By David Forest, editor, Strategic Investor

David Forest

It’s a scandal. And they should have seen it coming.

The Wall Street Journal went public with a shocking story this week.

The coming green energy inflation.

Here’s what WSJ wrote:

If you think inflation is bad, wait until the rest of the commodity markets really heat up. Although prices for basic materials like copper, aluminum, nickel and steel – used to build everything – have already inflated, they haven’t yet escalated as much as fuels and energy-driven commodities like food. But they will if European and U.S. policy makers have their way.

This all comes back to hard tech. The thrust of WSJ’s investigation is simple: Green energy needs metals.

Without nickel, copper, rare earths, vanadium (and a host of others), the electricity revolution explodes on the launch pad.

But the truth is, there isn’t enough to go around.

Every Single Automaker Wants Nickel

Take a hard tech like nickel. It’s crucial to the buildout of electric vehicles (EVs) around the planet.

Without nickel, there are no EV batteries. Without batteries, no vehicles.

But we’re badly short when it comes to nickel. America boasts only one single mine for primary nickel.

This analysis from the U.S. Geological Survey tells the story. American nickel production is a tragic joke compared to the rest of the world.

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There are a few other disturbing things about these numbers. For example, Russia is the world’s third-largest supplier of nickel.

The top two nickel nations aren’t much better. Indonesia moved several times to ban nickel exports. The Philippines tried to ban open-pit mining altogether.

The supply picture is bleak for this hard tech. At the same time, everyone on Earth wants it. Tesla, Volkswagen, GM, BMW, Ford, Samsung, LG… the list of massive conglomerates looking for nickel goes on and on.

There simply isn’t enough for all these huge players.

They know this. And they’re pretending it’s not a major catastrophe in the making.

I recently sat down with an inside whistleblower. This PhD holder worked for one of the world’s largest EV makers. It’s on the list I mentioned above, and you’d recognize the name immediately.

He told me something shocking. Years ago, he predicted the hard tech crisis breaking over the world today.

It wasn’t much of a stretch, even back then. You just needed to really dig into the numbers.

We know how much nickel goes into an EV battery. We also know how many EVs are projected to hit the streets in the coming years.

Add that up against supplies of hard tech like nickel, lithium, and cobalt. It becomes clear – fast – that we’re going to be badly short.

My EV insider warned his employer. Back then, the giant carmaker could have taken action.

No one was thinking about nickel at the time… or any other metals. This conglomerate could have struck deals all around the world, pulling the carpet from under their competitors.

Instead, they did something unbelievably stupid.

They fired the PhD holder who warned them of the coming crisis.

As he reported to me, the world’s biggest automakers simply didn’t want to hear the truth. They were sure technology would fix things. Somehow, someway, the world would find all the missing hard tech needed for the electricity revolution.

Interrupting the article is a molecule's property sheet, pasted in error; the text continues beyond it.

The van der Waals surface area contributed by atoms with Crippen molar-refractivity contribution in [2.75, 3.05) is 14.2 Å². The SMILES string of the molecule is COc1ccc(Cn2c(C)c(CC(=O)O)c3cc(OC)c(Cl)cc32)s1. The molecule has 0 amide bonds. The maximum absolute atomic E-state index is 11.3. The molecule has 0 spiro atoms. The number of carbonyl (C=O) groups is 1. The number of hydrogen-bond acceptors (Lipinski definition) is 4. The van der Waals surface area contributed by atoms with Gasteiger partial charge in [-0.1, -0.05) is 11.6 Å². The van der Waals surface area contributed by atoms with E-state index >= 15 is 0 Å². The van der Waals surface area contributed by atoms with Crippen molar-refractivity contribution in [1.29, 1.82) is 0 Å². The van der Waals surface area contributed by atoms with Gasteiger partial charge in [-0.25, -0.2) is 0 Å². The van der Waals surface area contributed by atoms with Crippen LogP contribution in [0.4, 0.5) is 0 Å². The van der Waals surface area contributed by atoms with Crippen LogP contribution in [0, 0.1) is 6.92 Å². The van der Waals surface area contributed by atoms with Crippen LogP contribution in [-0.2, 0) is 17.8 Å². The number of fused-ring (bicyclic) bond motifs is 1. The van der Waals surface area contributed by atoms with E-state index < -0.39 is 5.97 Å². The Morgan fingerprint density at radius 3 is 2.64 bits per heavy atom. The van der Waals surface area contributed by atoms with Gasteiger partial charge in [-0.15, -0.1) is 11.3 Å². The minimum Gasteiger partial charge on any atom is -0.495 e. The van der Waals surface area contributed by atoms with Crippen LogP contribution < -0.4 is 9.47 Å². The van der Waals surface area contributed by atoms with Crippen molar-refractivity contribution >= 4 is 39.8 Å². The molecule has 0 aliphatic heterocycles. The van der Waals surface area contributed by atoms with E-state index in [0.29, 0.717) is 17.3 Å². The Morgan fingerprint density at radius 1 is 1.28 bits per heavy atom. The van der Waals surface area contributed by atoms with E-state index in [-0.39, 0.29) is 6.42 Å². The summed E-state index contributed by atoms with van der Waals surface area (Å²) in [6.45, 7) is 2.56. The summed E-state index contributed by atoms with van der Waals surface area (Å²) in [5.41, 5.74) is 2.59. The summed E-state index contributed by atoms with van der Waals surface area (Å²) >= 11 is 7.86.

Wrong. Dead wrong.

This Crisis Is Only Beginning… Here’s What to Do

Today, we’re facing the effects of this short-sightedness. Nickel prices spiked 200% in a day. Lithium prices quadrupled over the past year.

The WSJ article comes much too late. But they’re right about one thing.

This is just getting started.

That’s why Tesla’s reportedly striking “secret deals” for nickel in recent weeks. It’s also why they went as far as a tiny island in the South Pacific to secure this hard tech.

It’s why Ford just bought into lithium mining in the far-off deserts of Argentina. And GM went all the way to Australia to cut a deal for cobalt.

None of them were ready. They didn’t want to hear it.

Now, they’re all scrambling for their lives.

This awful planning is bad for consumers. Metals inflation means batteries get more expensive. That means vehicle prices go up.

It’s inflation at the most basic level. That’s scary because it affects almost everything. Not just tech, either – nickel is a key component in steel. That goes into nearly every facet of daily life.

You might think someone will fix this. That’s what the companies thought.

Now, it might be too late.

Fortunately, there’s a way to protect – and profit – here. Investors in hard tech made a killing in the past year. A basket of lithium stocks gave readers of my Strategic Investor advisory gains of 283%, 193%, and 385%.

That’s just the beginning. Investing in hard tech might be the most profitable play for the coming inflationary boom. It might be the only play.

Oh, and that insider I mentioned? I hired him, on the spot. He’s now part of the top hard tech investment team on the planet – working for you.

Keep walking the path,

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David Forest
Editor, Strategic Investor

P.S. Right now, America’s facing two threats: steep inflation and the everything shortage.

Because in a matter of months, the Federal Reserve created 4 out of every 5 dollars that have ever existed. This led to a predictable outcome: Americans went into a speculative frenzy. Trillions of new dollars flooded into stocks.

And now, we have too much new money chasing far too few real goods. Which is why hard tech is doing so well. It’s real. Tangible. And why high-flying tech stocks are failing.

If you see the scope of this coming problem… I urge you to check out my 3-step plan for you to protect yourself and profit in the months and years ahead.